As Hawaii jobless claims soar, state labor official admits system overloaded

The official in charge of the department responsible for processing and paying unemployment claims told a state Senate committee Thursday that an obsolete computer system unable to deal with a crush of claims and calls because of the COVID-19 pandemic is causing delays in many claimants getting paid.

“I understand the frustration. I look at the numbers, and I hurt for these people, too,” Scott Murakami, director of the state Department of Labor and Industrial Relations told the Senate Special Committee on COVID-19.


Murakami said “system degradations” became apparent March 18, as thousands of laid-off and furloughed workers rushed online and took to the phones to file for jobless benefits and ask questions.

Since March 1, 207,126 jobless claims have been filed statewide, Murakami said.

Hawaii County residents have filed 13,530 new joblessness claims between March 22 and April 4, according to the DLIR.

Of the new Big Island jobless claims, 8,262 were filed in the Kona office, 4,303 of them last week. New filings at the Hilo office in the two-week time period total 5,268, with 2,760 of those claims filed last week.

The visitor and hospitality industries have been hit particularly hard, as have retail outlets not deemed essential in Gov. David Ige’s emergency order.

Inde Coggins, vice president of Splashers Grill, told the Tribune-Herald that the restaurant and bar suspended operations March 18 “for the health and safety of our team and community.”

“We furloughed the entire staff, after giving them all perishable inventory and prepped food — 74 people,” Coggins said. “We completed the (employer’s form) as requested by unemployment, and all of my staff have been trying to file for unemployment.”

She said that as of Tuesday, none had received payment, and many became scared and desperate, especially with rent for most having come due April 1.

“I have heard ‘I called 64 times yesterday,’ ‘keep getting error messages when trying to file weekly claim’ and ‘the lady gave me the wrong information and I got denied because I checked the wrong box,’” Coggins said.

Murakami said the Unemployment Insurance Division brought in 76 new workers to field calls and input data from the new online claim forms that don’t feed into the overloaded mainframe computer, but training was an issue, and an expanded call center started to tax the bandwidth of the carrier.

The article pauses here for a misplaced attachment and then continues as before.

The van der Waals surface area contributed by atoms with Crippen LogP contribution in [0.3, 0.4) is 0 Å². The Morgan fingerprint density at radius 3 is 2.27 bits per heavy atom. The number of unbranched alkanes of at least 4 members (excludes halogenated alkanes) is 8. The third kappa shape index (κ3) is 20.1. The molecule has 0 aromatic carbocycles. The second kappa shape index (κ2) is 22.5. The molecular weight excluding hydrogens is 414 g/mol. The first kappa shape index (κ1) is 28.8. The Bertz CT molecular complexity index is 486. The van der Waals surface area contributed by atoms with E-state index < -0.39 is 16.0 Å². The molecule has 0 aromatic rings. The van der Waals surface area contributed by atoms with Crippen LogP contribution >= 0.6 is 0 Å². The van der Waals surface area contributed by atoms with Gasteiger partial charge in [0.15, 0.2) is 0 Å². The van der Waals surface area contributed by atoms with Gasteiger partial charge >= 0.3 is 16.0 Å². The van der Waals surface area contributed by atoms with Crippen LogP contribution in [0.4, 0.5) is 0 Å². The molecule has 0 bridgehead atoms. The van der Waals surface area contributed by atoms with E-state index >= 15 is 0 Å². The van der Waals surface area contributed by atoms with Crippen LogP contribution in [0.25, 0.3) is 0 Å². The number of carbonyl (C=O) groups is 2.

DLIR spokesman William Kunstman told the Tribune-Herald that, as of Wednesday, 194,936 unemployment benefit filings were “successfully ingested” into the system.

“We have noticed a downward trend of the number of filings coming in over the last five days or so,” Kunstman said.

Kunstman said new filers should go online to

Claims that generate “error messages” in the system take longer to process, both Murakami and Kunstman said.

Kunstman said common errors that are slowing down unemployment claims are claimants failing to input their birth dates, correct routing numbers for their financial institution and either not stating or incorrectly stating their reason for unemployment.

He added that new filers should indicate “lack of work” as the reason for unemployment and check the answer “yes” for both if unemployment is because of COVID-19 and for their availability for work.

“Regarding the three-day work search requirement … the question pops up, and the question refers to: Are you willing and are you available to work? All they have to do is say ‘yes’ and it will not generate an error message,” Murakami told the lawmakers. “If they say ‘no,’ it will pop up with an error message. But that doesn’t stop the claim. We still will process the claim.”

The local unemployment offices are closed to walk-in traffic and, according to Murakami, there are limits as to what can be done manually “in a pandemic situation.”

Some filers have started to receive their checks, but Murakami couldn’t tell lawmakers how many or how long it took the department to pay those whose new claims were approved.

And with the passage of the federal Coronavirus Aid, Relief and Economic Security (CARES) Act, claimants are eligible for an additional 13 weeks of benefits on top of the existing 26 weeks, as well as an extra $600 weekly for up to four months.

“At what point will these filers and these individuals receive the added amount from the federal government, and what date can they expect their checks to include the additional amounts?” Sen. Donna Mercado Kim asked Murakami.

“For the $600 plus … and the additional 13 weeks, the claimant won’t have to file anything,” Murakami replied. “… But for right now, we’re just trying to get the original claims through. It’s really hard.


“At this point, I can’t make a guess as to when that’s going to happen. Sorry, I wish I could provide claimants with a better answer than that.”

Email John Burnett at

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